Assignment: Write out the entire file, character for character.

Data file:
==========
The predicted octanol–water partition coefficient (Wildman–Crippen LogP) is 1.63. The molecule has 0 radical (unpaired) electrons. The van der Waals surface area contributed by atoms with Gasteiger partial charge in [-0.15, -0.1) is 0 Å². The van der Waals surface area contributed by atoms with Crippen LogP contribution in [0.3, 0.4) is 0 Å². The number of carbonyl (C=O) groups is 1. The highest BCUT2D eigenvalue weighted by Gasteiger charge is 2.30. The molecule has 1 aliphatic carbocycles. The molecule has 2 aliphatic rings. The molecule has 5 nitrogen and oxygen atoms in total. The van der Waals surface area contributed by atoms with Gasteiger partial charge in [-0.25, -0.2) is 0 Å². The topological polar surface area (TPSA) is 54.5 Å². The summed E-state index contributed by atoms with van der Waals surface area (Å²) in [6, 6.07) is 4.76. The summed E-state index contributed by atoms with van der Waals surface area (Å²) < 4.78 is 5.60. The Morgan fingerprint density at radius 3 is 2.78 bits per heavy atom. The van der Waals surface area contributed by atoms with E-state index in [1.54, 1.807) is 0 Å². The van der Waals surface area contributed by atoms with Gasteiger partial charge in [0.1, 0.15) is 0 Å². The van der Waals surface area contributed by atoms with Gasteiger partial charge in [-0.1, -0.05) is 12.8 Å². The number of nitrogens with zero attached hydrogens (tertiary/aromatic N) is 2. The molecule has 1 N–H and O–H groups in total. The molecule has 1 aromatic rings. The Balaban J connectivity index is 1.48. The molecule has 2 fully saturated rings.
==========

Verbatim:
The predicted octanol–water partition coefficient (Wildman–Crippen LogP) is 1.63. The molecule has 0 radical (unpaired) electrons. The van der Waals surface area contributed by atoms with Gasteiger partial charge in [-0.15, -0.1) is 0 Å². The van der Waals surface area contributed by atoms with Crippen LogP contribution in [0.3, 0.4) is 0 Å². The number of carbonyl (C=O) groups is 1. The highest BCUT2D eigenvalue weighted by Gasteiger charge is 2.30. The molecule has 1 aliphatic carbocycles. The molecule has 2 aliphatic rings. The molecule has 5 nitrogen and oxygen atoms in total. The van der Waals surface area contributed by atoms with Gasteiger partial charge in [-0.25, -0.2) is 0 Å². The topological polar surface area (TPSA) is 54.5 Å². The summed E-state index contributed by atoms with van der Waals surface area (Å²) in [6, 6.07) is 4.76. The summed E-state index contributed by atoms with van der Waals surface area (Å²) < 4.78 is 5.60. The Morgan fingerprint density at radius 3 is 2.78 bits per heavy atom. The van der Waals surface area contributed by atoms with E-state index in [1.54, 1.807) is 0 Å². The van der Waals surface area contributed by atoms with Gasteiger partial charge in [0.1, 0.15) is 0 Å². The van der Waals surface area contributed by atoms with Gasteiger partial charge in [-0.1, -0.05) is 12.8 Å². The number of nitrogens with zero attached hydrogens (tertiary/aromatic N) is 2. The molecule has 1 N–H and O–H groups in total. The molecule has 1 aromatic rings. The Balaban J connectivity index is 1.48. The molecule has 2 fully saturated rings.